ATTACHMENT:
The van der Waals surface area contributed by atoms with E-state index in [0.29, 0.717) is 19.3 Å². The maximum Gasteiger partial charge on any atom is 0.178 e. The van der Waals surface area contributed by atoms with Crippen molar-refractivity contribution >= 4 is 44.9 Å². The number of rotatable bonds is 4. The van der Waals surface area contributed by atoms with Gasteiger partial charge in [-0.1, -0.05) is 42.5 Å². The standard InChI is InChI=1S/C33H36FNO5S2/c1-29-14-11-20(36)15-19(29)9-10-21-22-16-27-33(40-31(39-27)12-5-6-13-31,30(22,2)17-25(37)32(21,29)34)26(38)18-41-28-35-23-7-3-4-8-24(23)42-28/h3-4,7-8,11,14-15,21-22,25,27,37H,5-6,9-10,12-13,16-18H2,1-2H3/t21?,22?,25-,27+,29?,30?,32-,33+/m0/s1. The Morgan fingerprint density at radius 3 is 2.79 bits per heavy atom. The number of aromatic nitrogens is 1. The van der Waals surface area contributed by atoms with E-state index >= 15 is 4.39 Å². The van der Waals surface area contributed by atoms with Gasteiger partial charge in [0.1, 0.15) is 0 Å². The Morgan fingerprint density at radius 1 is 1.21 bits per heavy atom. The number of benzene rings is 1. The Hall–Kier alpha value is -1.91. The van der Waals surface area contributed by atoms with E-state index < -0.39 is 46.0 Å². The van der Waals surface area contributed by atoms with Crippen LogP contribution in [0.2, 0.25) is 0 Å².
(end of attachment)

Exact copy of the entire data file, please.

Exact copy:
The van der Waals surface area contributed by atoms with E-state index in [0.29, 0.717) is 19.3 Å². The maximum Gasteiger partial charge on any atom is 0.178 e. The van der Waals surface area contributed by atoms with Crippen molar-refractivity contribution >= 4 is 44.9 Å². The number of rotatable bonds is 4. The van der Waals surface area contributed by atoms with Gasteiger partial charge in [-0.1, -0.05) is 42.5 Å². The standard InChI is InChI=1S/C33H36FNO5S2/c1-29-14-11-20(36)15-19(29)9-10-21-22-16-27-33(40-31(39-27)12-5-6-13-31,30(22,2)17-25(37)32(21,29)34)26(38)18-41-28-35-23-7-3-4-8-24(23)42-28/h3-4,7-8,11,14-15,21-22,25,27,37H,5-6,9-10,12-13,16-18H2,1-2H3/t21?,22?,25-,27+,29?,30?,32-,33+/m0/s1. The Morgan fingerprint density at radius 3 is 2.79 bits per heavy atom. The number of aromatic nitrogens is 1. The van der Waals surface area contributed by atoms with E-state index >= 15 is 4.39 Å². The van der Waals surface area contributed by atoms with Gasteiger partial charge in [0.1, 0.15) is 0 Å². The Morgan fingerprint density at radius 1 is 1.21 bits per heavy atom. The number of benzene rings is 1. The Hall–Kier alpha value is -1.91. The van der Waals surface area contributed by atoms with E-state index < -0.39 is 46.0 Å². The van der Waals surface area contributed by atoms with Crippen LogP contribution in [0.2, 0.25) is 0 Å².